Astra Zenica, Johnson and a host of others may have been given the go ahead in regions like the US, UK, EU and India but Malaysia is still withholding local use pending its own presumably superior vetting procedures.
Indeed, this has provided the excuse and explanation for a third party denial over the weekend on behalf of the Agong himself, who was the subject of a highly embarrassing article which quoted sources saying that he and his entourage had all taken up the Sinopharm vaccine, donated to them as a special favour by his pal the Crown Prince of Abu Dhabi which has invested in trials (one assumes the top brass in Abu Dhabi will have themselves have taken Pfizer, the first gold standard to appear on the market).
The Health Minister insisted the report could not be true on the grounds, he said, that the Sinopharm has not been approved in Malaysia as the required protocols have not been completed.
Dr Adham [Baba] said the report by Asia Sentinel, which also claimed that some in the royal family were also vaccinated and procured 2,000 more doses during the visit, was baseless as any such decision needs to go through the National Pharmaceutical Regulatory Agency.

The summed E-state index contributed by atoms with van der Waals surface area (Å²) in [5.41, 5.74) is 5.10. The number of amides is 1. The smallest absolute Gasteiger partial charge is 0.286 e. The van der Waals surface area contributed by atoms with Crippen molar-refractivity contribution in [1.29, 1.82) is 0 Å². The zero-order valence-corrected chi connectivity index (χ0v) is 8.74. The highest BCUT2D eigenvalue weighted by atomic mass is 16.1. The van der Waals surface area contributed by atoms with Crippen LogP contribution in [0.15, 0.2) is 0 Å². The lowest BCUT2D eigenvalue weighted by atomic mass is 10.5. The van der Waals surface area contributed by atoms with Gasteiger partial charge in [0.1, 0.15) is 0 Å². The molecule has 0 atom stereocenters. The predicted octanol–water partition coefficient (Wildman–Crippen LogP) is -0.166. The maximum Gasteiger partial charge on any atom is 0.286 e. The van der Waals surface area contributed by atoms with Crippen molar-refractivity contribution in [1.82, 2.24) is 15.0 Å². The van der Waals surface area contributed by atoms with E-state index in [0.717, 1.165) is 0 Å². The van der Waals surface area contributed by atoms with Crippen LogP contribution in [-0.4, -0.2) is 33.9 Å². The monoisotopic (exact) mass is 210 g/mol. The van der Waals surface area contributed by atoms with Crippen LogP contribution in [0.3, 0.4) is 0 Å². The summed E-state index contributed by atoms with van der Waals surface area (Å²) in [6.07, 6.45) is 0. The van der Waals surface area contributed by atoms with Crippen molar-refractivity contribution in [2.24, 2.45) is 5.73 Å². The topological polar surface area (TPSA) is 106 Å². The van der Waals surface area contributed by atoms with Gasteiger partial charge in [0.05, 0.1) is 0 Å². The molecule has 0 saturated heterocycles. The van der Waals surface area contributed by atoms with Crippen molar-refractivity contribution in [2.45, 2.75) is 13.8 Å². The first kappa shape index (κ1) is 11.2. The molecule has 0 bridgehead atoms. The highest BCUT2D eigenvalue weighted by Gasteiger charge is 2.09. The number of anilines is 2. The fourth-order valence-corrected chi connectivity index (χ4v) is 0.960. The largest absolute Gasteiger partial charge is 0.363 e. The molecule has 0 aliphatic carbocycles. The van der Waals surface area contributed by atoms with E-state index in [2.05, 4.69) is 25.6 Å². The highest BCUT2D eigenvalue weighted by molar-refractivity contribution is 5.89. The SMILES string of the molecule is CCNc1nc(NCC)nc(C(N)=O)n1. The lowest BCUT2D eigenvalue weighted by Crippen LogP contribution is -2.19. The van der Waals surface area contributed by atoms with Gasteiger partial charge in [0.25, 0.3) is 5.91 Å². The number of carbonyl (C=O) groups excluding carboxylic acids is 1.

“After the stringent assessment, it will then receive approval from the Covid-19 Immunisation Task Force. Not just that, we made sure all vaccines purchased are safe,” he reportedly said, accusing the writer of having an ulterior motive.
The report titled “Malaysia fades in Covid fight” quoted anonymous sources…
The Health Minister’s logic therefore was that the Agong could not possibly have taken the vaccine donated by a pal owing to failure to complete protocols. Malaysians are doubtless waiting for the direct confirmation of this deduction from the palace itself, which had earlier announced a plan to vaccinate a further 500,000 Malaysians with the same trial product (scotched by the authorities for the same reason of lacking a licence).